Ration card

JF Ptak Science Books. Government Ration Card. “The Longest Surrender in U.S. History—Native Americans and the Rationing of Food, 1870-1925”. Jpg file. 

Further, Native children were sent to boarding schools where they were taught not to speak their native languages, and to essentially unlearn their culture. Lorene Sisquoc, a Cahuilla/Apache elder, helped found the Chia Cafe Collective, an organization committed to revitalizing native foods. She teaches at a high school that was once one of these boarding schools. In an interview with KCET, she explains that there, children were taught to, “Forget about your traditional plants. Forget about the acorns and the pine nuts and mesquite waiting to be gathered. You’ve got to […] make a garden and milk that cow…It was lactose intolerant kids being fed dairy products and introduced foods… They were taught that their ways were wrong. Many of our gathering practices were not passed down because the boarding school students weren’t home to learn them” (13). 

Native American health today

This rapid, forced change in diet and lifestyle caused health problems in Native communities that are still major issues to this day. According to the CDC, Native Americans have a greater chance of getting diabetes than any other racial group in the US (15). In the past fifty years, the rates of heart disease in their communities have doubled. The National Heart, Lung, and Blood Institute interviewed Amanda Fretts, Ph.D., a member of the Mi’kmaq tribe and an epidemiologist at the University of Washington. Dr. Fretts has conducted studies on the dietary habits of the Native American population. She states that “…studies have shown that unhealthy, nontraditional foods like canned meats and fast-food, are a large part of the problem. Many of these processed foods contribute to diabetes, which is a risk factor for heart disease”(16). Many Native American reservations are also food deserts, places where there are very few or no grocery stores. This severely limits these communities’ access to nutritious, fresh foods.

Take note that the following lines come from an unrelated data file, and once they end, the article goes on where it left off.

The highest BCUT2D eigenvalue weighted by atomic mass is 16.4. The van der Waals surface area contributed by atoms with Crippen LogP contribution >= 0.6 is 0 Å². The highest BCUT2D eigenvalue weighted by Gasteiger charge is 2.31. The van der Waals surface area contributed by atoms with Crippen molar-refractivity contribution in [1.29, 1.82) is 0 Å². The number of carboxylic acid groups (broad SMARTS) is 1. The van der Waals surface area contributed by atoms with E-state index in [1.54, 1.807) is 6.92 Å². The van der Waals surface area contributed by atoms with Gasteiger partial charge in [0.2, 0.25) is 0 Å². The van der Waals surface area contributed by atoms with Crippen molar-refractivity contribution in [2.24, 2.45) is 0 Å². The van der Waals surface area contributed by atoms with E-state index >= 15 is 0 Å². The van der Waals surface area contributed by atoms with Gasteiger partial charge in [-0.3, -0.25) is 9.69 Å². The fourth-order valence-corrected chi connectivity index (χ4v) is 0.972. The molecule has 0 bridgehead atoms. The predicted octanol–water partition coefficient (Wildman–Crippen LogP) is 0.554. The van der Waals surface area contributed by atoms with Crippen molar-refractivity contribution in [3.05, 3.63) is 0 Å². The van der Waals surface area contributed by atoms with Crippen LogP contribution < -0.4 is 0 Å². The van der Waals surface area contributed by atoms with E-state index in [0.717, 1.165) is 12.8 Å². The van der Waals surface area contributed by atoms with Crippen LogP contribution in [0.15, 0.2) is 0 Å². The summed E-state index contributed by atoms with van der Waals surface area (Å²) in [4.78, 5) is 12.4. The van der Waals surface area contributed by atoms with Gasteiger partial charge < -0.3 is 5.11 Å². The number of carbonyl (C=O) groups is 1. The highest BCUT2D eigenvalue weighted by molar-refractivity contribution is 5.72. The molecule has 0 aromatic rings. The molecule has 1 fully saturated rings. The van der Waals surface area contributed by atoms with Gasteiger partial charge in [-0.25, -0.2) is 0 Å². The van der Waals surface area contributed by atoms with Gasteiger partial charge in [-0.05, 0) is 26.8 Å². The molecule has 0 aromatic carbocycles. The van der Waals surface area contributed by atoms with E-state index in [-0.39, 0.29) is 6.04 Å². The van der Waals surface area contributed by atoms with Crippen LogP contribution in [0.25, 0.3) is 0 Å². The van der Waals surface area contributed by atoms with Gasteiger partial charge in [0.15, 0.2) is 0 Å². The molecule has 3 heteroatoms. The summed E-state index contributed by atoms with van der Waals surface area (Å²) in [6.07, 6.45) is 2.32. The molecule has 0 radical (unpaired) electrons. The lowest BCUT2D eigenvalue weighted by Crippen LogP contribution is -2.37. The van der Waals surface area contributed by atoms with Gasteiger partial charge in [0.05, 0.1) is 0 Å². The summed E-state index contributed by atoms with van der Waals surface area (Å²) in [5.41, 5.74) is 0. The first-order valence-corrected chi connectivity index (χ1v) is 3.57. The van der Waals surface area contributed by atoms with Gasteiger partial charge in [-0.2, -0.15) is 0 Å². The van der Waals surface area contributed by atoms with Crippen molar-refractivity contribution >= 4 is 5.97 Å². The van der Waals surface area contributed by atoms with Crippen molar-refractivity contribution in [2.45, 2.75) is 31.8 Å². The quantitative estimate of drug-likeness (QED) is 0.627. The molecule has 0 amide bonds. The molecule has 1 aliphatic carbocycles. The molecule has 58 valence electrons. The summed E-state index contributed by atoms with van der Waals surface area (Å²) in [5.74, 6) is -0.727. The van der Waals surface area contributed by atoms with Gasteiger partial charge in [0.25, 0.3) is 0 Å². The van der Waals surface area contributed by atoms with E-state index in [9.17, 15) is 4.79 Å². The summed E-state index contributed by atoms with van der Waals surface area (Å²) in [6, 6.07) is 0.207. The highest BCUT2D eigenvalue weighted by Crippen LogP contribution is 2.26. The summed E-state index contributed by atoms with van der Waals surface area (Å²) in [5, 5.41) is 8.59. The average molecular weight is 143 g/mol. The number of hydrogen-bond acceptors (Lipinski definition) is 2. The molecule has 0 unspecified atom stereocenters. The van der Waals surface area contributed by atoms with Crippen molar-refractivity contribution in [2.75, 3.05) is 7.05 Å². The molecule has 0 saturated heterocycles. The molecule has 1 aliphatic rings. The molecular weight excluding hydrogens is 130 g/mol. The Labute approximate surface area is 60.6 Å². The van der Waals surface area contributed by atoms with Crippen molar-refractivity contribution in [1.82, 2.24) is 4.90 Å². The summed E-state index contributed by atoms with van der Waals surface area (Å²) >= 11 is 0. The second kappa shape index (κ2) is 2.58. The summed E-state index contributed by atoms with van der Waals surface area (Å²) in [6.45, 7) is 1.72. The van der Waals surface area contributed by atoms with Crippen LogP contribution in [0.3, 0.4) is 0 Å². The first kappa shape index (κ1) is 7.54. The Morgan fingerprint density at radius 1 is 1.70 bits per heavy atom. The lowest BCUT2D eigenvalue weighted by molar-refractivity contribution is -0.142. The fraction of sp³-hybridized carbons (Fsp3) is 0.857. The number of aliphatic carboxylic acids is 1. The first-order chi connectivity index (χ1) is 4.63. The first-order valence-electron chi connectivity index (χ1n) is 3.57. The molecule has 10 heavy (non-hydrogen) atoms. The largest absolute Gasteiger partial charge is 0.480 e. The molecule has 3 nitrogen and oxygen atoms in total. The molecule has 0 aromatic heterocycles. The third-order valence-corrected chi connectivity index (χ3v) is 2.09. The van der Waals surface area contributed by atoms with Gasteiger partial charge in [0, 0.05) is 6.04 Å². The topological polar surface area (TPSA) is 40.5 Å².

Reclaiming original food systems

In response to these problems, many Native Americans are taking matters into their own hands. They are reclaiming their ancestral history and their health by seeking out their much more nutritious, pre-colonial diets, and it is becoming a movement. Sean Sherman for instance, an Oglala Lakota and a James Beard Award-winning chef, founded the Sioux Chef, a collective of indigenous chefs, caterers, food truckers, ethnobotanists, and food preservationists. Their sole mission is to revitalize traditional Native American foods and bring them back to Native communities, as well as into the eye of the general public.

Sean Sherman

University of Minnesota Press. “Sean Sherman Stands in front of his Tatanka truck”. Jpg file. 

Another major development is a new partnership between Niman Ranch and Native American Natural Foods (NANF). Together, they are creating a business that will return bison to the Pine Ridge Lakota Reservation as a food source for the Lakota Nation (17). 

Bison

Gahagan, Kayla. “Restoring buffalo and resisting drought on the Pine Ridge reservation”. 2014. Jpg file. 

The new documentary, Gather, produced by Jason Momoa (a.k.a. Aquaman, and also an indigenous Hawaiian), spotlights Native American individuals working to move the Native community back to their original food sources. One such person is Nephi Craig, a White Mountain Apache chef. Nephi has opened Cafe Gozhóó on his ancestral reservation, a restaurant that serves fresh, locally-sourced, traditional Apache foods in an area where fresh food is not easy to find.

Ration card

Amazon Prime. “Gather”. 2020. Jpg file. 

What you can do this Thanksgiving